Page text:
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Covid plan impasse in US Senate over debate on benefits

·2-min read
Joe Manchin is a moderate Democrat who is balking at parts of the $1.9 trillion Covid-19 rescue package that President Joe Biden is trying to push through Congress

Progress on US President Joe Biden's $1.9 trillion Covid relief package stalled Friday in the evenly divided Senate as Democrats struggled to maintain unity over key elements of the plan broadly opposed by Republicans.

The chamber kicked off what was already expected to be a marathon session set to include dozens of votes on amendments to the American Rescue Plan, which the White House has pressured Democrats to clear through Congress in the coming days.

The Senate's Democratic leader Chuck Schumer aimed to get the mammoth measure across the finish like this week, warning colleagues of several late-night votes and telling them: "we need to get this done."

But Schumer's effort was in peril when action on the Senate floor stalled for more than seven hours Friday amid negotiations over supplemental benefits for people unemployed during the coronavirus pandemic.

Moderate Senate Democrat Joe Manchin, keen on more fiscal restraint than was evident in the Biden package, was flexing his political muscle, reportedly balking at an amendment that would increase weekly additional unemployment benefits.

The current weekly benefits of $300 expire on March 14, heaping pressure on Congress to pass the plan within the next week.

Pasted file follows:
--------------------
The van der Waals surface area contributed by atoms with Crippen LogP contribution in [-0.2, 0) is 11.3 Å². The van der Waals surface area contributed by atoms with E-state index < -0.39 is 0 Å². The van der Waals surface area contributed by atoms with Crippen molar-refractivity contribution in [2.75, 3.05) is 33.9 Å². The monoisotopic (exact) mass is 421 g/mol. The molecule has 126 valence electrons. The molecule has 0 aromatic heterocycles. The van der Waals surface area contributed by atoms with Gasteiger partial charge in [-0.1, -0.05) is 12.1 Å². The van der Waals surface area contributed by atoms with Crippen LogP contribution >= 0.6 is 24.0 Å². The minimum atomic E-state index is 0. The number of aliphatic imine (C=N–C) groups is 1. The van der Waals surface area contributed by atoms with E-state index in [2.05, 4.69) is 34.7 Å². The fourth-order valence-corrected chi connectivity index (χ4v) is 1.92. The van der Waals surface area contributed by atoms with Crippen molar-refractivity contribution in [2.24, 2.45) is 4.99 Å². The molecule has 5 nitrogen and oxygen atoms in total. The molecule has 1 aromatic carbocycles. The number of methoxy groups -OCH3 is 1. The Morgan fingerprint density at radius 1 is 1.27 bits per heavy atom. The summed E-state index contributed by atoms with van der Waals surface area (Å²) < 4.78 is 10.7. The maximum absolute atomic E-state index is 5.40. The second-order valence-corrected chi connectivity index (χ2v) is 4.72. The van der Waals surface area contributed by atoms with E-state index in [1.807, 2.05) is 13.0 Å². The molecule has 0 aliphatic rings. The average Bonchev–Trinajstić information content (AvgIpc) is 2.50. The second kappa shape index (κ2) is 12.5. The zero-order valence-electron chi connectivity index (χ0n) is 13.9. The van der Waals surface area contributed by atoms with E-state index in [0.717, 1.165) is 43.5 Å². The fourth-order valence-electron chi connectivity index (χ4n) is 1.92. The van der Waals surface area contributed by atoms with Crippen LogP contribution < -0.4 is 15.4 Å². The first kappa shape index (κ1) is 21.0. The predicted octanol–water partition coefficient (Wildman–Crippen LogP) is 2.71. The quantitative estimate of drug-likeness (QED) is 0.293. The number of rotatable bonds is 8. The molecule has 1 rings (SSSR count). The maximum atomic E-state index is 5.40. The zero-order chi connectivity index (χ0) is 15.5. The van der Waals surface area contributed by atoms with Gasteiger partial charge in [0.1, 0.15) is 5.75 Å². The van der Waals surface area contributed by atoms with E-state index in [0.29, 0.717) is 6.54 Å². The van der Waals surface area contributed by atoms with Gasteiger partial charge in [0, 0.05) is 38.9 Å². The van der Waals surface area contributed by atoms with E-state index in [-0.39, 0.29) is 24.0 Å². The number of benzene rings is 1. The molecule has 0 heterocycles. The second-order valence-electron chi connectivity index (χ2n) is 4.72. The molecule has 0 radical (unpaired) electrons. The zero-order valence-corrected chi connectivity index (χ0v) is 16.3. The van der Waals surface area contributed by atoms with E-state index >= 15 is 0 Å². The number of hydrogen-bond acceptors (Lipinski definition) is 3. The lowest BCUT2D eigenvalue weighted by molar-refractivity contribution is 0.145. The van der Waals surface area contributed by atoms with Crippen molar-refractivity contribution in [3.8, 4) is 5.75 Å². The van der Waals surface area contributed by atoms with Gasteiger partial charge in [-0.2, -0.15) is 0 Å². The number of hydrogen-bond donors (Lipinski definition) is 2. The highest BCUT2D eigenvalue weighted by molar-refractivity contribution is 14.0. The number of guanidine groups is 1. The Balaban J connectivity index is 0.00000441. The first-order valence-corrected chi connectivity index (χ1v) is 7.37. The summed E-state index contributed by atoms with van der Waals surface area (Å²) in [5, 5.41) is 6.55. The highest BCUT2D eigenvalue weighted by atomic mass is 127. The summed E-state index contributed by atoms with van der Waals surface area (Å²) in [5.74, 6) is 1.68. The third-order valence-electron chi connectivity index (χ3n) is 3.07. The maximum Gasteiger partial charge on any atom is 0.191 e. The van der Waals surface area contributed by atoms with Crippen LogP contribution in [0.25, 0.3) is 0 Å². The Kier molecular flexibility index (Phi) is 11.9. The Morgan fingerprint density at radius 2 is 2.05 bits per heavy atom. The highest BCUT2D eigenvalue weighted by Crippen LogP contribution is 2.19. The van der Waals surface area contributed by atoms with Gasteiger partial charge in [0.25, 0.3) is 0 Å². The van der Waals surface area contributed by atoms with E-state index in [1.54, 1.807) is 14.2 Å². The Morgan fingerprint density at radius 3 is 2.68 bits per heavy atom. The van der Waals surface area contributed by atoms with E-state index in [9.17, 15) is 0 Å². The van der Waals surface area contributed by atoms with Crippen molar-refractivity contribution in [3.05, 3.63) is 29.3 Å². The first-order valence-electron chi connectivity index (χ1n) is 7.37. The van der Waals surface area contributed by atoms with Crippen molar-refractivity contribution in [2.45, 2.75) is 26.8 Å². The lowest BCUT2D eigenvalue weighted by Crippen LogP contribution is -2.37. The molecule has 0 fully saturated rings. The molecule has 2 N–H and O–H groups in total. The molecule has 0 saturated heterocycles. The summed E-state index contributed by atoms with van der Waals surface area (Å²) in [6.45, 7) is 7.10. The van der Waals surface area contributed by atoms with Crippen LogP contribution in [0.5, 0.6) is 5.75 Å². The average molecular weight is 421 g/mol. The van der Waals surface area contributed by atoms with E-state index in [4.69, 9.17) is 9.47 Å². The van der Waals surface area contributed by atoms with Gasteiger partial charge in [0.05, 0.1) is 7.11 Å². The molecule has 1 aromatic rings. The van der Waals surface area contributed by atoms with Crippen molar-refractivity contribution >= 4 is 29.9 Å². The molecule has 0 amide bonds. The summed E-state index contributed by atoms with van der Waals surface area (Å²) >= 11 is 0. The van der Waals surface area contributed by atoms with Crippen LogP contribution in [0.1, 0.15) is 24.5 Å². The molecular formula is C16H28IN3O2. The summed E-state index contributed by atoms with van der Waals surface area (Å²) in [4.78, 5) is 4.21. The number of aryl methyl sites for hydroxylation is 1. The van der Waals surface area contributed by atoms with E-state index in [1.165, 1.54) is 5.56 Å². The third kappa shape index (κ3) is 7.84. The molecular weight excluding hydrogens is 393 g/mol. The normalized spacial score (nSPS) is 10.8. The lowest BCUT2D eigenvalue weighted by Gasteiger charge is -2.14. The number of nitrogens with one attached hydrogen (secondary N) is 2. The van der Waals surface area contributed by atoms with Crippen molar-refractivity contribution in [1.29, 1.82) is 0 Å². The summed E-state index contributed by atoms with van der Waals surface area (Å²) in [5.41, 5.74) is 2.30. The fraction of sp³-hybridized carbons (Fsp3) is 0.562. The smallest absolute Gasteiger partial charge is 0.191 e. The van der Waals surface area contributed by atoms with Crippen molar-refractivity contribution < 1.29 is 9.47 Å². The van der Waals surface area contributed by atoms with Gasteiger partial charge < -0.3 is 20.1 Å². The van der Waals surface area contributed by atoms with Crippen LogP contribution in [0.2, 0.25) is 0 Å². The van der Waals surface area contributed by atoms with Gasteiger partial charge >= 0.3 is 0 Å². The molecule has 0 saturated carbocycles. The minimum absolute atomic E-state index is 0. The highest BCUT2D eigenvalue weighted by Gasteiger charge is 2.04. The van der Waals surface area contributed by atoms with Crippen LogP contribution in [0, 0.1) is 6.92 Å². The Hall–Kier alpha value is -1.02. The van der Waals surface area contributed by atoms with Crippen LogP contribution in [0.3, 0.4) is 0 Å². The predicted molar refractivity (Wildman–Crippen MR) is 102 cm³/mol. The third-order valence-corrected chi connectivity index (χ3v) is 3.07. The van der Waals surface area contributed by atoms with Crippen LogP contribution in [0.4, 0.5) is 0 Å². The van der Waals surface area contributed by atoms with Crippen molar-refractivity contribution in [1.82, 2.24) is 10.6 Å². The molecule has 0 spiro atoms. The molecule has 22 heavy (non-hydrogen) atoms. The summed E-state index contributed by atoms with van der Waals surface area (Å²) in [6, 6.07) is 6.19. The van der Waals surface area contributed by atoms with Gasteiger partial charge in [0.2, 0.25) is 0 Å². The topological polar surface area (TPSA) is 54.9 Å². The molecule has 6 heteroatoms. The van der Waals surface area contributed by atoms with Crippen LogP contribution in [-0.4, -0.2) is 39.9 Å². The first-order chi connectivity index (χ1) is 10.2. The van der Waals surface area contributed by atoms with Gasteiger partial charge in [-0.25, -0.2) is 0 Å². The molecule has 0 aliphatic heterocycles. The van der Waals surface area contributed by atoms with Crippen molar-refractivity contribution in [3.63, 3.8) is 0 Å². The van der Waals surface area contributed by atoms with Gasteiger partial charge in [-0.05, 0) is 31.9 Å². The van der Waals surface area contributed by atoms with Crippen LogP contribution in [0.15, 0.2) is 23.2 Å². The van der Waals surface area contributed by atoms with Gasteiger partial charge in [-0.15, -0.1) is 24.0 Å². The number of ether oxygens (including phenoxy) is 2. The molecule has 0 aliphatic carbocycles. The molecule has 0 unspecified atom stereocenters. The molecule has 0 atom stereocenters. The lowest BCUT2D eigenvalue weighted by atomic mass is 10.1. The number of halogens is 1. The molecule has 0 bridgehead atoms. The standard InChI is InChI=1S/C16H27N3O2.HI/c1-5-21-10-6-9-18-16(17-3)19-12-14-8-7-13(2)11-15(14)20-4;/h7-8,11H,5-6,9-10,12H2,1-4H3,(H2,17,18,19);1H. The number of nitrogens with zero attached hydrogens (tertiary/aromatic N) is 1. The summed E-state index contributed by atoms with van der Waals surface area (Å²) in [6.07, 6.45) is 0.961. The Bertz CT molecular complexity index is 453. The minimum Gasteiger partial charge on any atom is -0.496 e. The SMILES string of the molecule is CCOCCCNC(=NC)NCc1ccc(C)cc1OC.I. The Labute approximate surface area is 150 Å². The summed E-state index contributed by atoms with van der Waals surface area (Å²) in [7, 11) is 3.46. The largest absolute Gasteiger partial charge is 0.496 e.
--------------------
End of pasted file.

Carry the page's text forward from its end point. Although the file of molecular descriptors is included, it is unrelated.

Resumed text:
In the bill that passed the House, the benefits were raised to $400 and extended through August 2021.

But negotiations over a compromise were at an impasse, with Manchin apparently unconvinced about the alternative.

"We're stuck right now where we are," Republican Senator John Thune told reporters.

Meanwhile, Republicans offered their own alternative that they say would save $128 billion by reducing the benefits to $300 and extending them only to July.

West Virginia's Manchin, the most conservative Senate Democrat, is said to be weighing the dueling plans.

But Republican Lindsey Graham expressed frustration that Biden was pressuring Democrats to stay in line, rather than letting moderates work to craft a bipartisan solution.

"President Biden's inaugural speech (about bipartisanship) rings hollow," Graham said.

"Instead of trying to bring us together, he's on the phone making sure a couple Democrats will not work with the Republicans. And that's so sad."

Democrats are in control of a Senate that is deadlocked 50-50, so any defections within the party could kill off Biden's package.

In the event of a tie, Vice-President Kamala Harris casts the deciding vote.

The White House heaped pressure on Democrats Friday afternoon, tweeting that Biden is "urging the Senate to quickly pass the American Rescue Plan to provide Americans the direct relief they need."

Even before the paralysis over unemployment benefits, the process was shaping up to be an endurance test.

Republicans on Thursday began by demanding that the 628-page bill be read aloud, in its entirety, on the Senate floor, a 10-hour recitation that only ended after midnight.

mlm/dw